Why Has Your Pilot Light Turned Yellow?
Posted on: 5 January 2017
A bright blue flame is a common sight on many furnaces that still rely on pilot-driven ignition. But when that flame turns yellow, it could signal one or more potential problems that may affect the way your furnace operates. The following offers several reasons for a yellow pilot and how to correct those problems.
Poor Oxygen Supply
A healthy blue flame usually indicates a near-perfect combustion process. Unsurprisingly, a steady supply of oxygen is needed to keep this process going. If the furnace's oxygen supply is somehow being overwhelmed by combustion gases venting into the furnace, it could cause the pilot flame to turn yellow and subsequently burn inefficiently.
Check for blockages in the exhaust flue and make sure that combustion gases are not being drawn back into the furnace. If you've recently sealed your home against heat losses, you'll want to make sure it offers enough ventilation to prevent dangerous backdrafts. You may also need to adjust your furnace's venting system to prevent combustion gases from retreating back into indoor spaces.
Poor Gas Pressure
Pilot flames can also turn yellow if there isn't enough natural gas or propane being fed through the pilot orifice. Sometimes this problem can be caused by a malfunctioning gas pressure regulator or other problems further down the gas line. You should have your HVAC technician or a gas company specialist rule out these issues before going any further.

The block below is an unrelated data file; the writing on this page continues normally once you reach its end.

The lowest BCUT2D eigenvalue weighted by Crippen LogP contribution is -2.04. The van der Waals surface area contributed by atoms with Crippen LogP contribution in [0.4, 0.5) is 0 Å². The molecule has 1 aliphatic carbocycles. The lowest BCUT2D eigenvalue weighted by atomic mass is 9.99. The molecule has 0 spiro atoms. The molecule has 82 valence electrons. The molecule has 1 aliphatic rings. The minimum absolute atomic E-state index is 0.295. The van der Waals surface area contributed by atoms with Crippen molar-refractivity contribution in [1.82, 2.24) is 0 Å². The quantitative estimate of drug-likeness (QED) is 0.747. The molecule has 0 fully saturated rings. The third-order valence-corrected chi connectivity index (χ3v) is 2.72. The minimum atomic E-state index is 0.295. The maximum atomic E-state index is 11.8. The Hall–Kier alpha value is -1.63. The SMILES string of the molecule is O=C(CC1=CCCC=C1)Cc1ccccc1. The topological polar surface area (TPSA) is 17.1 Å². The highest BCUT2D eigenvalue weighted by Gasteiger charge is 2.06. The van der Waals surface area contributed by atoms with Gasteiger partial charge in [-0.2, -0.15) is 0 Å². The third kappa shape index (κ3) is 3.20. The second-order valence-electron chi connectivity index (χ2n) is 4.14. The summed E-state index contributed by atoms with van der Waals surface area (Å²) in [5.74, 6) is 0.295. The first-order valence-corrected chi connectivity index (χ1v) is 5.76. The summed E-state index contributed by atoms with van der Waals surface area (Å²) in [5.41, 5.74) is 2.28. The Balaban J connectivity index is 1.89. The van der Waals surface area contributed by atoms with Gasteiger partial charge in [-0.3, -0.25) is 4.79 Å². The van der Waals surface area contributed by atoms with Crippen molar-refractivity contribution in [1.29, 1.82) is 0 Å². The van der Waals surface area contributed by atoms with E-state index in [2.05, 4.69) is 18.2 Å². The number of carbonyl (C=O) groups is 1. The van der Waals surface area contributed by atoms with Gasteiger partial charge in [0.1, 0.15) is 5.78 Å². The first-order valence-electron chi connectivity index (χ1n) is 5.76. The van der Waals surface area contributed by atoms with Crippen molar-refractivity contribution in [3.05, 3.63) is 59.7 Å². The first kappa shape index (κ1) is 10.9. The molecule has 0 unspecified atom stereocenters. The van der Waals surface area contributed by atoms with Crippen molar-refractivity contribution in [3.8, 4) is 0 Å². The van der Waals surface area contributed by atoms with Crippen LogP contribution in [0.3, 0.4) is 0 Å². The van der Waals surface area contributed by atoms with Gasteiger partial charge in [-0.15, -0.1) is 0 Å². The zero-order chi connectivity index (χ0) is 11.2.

Dirty Pilot Orifice
Healthy pilot flames can also be stymied by a dirty pilot orifice. Over time, remnants of burn fuel and other debris can accumulate within and around the orifice, restricting the pilot light's gas supply. Fortunately, cleaning the pilot orifice is usually a matter of shutting off the main gas supply and removing the pilot assembly from the furnace.
Remove debris from the tip of the pilot orifice using fine grit sandpaper and run a stiff wire through the orifice to dislodge clogs and loose material. Once you've reinstalled your pilot assembly, test the pilot and make sure it works properly.
A draft from an open door or a breach in your nearby wall or window can affect the pilot's operation. In many cases, a strong draft can even extinguish the pilot light altogether. You'll want to check your home for any drafts that could disrupt your pilot flame. In some cases, you may need to have your HVAC technician adjust or replace the thermocouple sensors so that the pilot flame can compensate for the draft strength.
These tips can help you diagnose most pilot issues and keep your flame burning at its healthy blue color. Contact a heating repair company for more information.Share